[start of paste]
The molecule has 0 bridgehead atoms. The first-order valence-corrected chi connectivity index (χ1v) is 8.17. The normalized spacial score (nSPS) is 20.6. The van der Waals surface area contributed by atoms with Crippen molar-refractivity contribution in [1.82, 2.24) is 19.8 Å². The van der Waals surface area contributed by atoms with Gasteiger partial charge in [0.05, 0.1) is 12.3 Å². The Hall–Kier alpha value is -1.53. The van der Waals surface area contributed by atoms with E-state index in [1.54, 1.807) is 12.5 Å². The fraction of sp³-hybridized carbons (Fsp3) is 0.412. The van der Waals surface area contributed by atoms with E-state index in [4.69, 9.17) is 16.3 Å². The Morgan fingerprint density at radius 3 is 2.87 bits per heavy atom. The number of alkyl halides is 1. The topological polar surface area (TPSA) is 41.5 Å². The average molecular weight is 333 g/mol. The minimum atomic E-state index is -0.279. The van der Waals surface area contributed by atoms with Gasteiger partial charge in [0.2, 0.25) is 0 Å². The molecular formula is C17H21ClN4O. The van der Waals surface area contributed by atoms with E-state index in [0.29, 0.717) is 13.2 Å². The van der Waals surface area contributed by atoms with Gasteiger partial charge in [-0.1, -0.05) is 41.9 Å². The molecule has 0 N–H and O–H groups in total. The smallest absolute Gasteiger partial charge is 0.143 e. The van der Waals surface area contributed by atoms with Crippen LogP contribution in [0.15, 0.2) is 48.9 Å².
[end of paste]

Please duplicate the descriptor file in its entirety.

The molecule has 0 bridgehead atoms. The first-order valence-corrected chi connectivity index (χ1v) is 8.17. The normalized spacial score (nSPS) is 20.6. The van der Waals surface area contributed by atoms with Crippen molar-refractivity contribution in [1.82, 2.24) is 19.8 Å². The van der Waals surface area contributed by atoms with Gasteiger partial charge in [0.05, 0.1) is 12.3 Å². The Hall–Kier alpha value is -1.53. The van der Waals surface area contributed by atoms with E-state index in [1.54, 1.807) is 12.5 Å². The fraction of sp³-hybridized carbons (Fsp3) is 0.412. The van der Waals surface area contributed by atoms with E-state index in [4.69, 9.17) is 16.3 Å². The Morgan fingerprint density at radius 3 is 2.87 bits per heavy atom. The number of alkyl halides is 1. The topological polar surface area (TPSA) is 41.5 Å². The average molecular weight is 333 g/mol. The minimum atomic E-state index is -0.279. The van der Waals surface area contributed by atoms with Gasteiger partial charge in [0.2, 0.25) is 0 Å². The molecular formula is C17H21ClN4O. The van der Waals surface area contributed by atoms with E-state index in [0.29, 0.717) is 13.2 Å². The van der Waals surface area contributed by atoms with Gasteiger partial charge in [-0.1, -0.05) is 41.9 Å². The molecule has 0 N–H and O–H groups in total. The smallest absolute Gasteiger partial charge is 0.143 e. The van der Waals surface area contributed by atoms with Crippen LogP contribution in [0.15, 0.2) is 48.9 Å².